Dear Mr Clegg,
The UK-US Extradition Treaty 2003 is imbalanced and allows British citizens accused of crimes allegedly committed in the UK to be extradited to the US without the US authorities having to demonstrate a prima facie case and without a UK trial being considered as the correct "Forum". A wide range of people from different backgrounds have found themselves ensnared by the Treaty including corporate bankers, terror suspects, alleged computer hackers and most recently a 23yr old University Student, Richard O'Dwyer on a charge of copyright infringement.
I am aware that Sir Scott Baker recently said at a Lawyers debate on extradition that the government if it wishes to do so can apply any changes made to the extradition arrangements retrospectively. In other words there is no reason why pending cases should not benefit from any amendments to the Extradition arrangements.
In particular, I would like you to mention the case of Richard O’Dwyer, the 23yr old Sheffield Hallam University student accused of copyright infringement for making a website which provided links to films elsewhere on the internet. His actual website held no infringing content at all.
There are other pending cases of UK citizens being pursued aggressively by the US over “alleged” crimes committed on UK soil. One of those is the case of Babar Ahmad who has been imprisoned here in the UK for over 7 years without charge after first being brutally assaulted by the UK Police. Babar Ahmads supporters recently submitted a government e petition with over 141,000 signatures calling for a Trial in the UK rather than being extradited to the US. Gary Mckinnon’s case you should be well aware of, again being sought for “crimes” committed on UK soil.Gary has already admitted to Computer Misuse, The case of retired businessman Christopher Tappin again accused of offences occurring on UK soil. Non of the above mentioned are seeking to evade justice they are merely asking that the correct place for any trial be in the UK where they were at all times and where any "alleged offences" took place.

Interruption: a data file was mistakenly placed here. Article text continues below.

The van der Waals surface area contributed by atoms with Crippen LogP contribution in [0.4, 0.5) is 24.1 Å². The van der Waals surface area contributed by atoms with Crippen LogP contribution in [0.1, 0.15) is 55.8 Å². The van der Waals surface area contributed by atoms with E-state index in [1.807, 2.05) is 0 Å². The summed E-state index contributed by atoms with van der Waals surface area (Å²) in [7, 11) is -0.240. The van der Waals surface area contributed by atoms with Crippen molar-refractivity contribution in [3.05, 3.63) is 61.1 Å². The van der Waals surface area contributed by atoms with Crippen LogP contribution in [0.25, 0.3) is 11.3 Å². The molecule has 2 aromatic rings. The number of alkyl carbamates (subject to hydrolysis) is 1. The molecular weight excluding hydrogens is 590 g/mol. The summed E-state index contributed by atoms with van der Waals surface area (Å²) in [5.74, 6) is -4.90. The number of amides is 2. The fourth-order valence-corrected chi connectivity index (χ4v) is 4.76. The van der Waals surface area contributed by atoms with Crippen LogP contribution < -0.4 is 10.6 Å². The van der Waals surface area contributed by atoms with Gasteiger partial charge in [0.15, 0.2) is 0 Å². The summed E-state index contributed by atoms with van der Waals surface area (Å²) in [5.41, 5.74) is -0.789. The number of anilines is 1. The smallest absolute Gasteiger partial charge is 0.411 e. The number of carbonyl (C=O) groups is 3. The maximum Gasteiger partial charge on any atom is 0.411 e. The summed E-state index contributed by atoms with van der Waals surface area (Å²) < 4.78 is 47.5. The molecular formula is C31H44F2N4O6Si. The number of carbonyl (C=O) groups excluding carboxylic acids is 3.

• The JCHR called for the UK’s extradition laws to be amended to prevent the extradition of UK citizens in circumstances where the domestic authorities had decided not to prosecute them.
I implore you, as my elected voice in parliament, to attend this important debate and vote in favour of changing the extradition laws such that they offer greater protection to British citizens such as Richard, Gary, Chris and Babar.
Please respond to me with a copy of any correspondence or representations that you make regarding this matter.
Thank you for your email expressing your concerns about the nature of the UK’s extradition arrangements with America. Nick has asked me to respond.
The Treaty is wrong in principle. Extradition is based on reciprocity. For a state to give up one of its citizens to another jurisdiction can be justified only by the confident knowledge that citizens of both states have equal rights.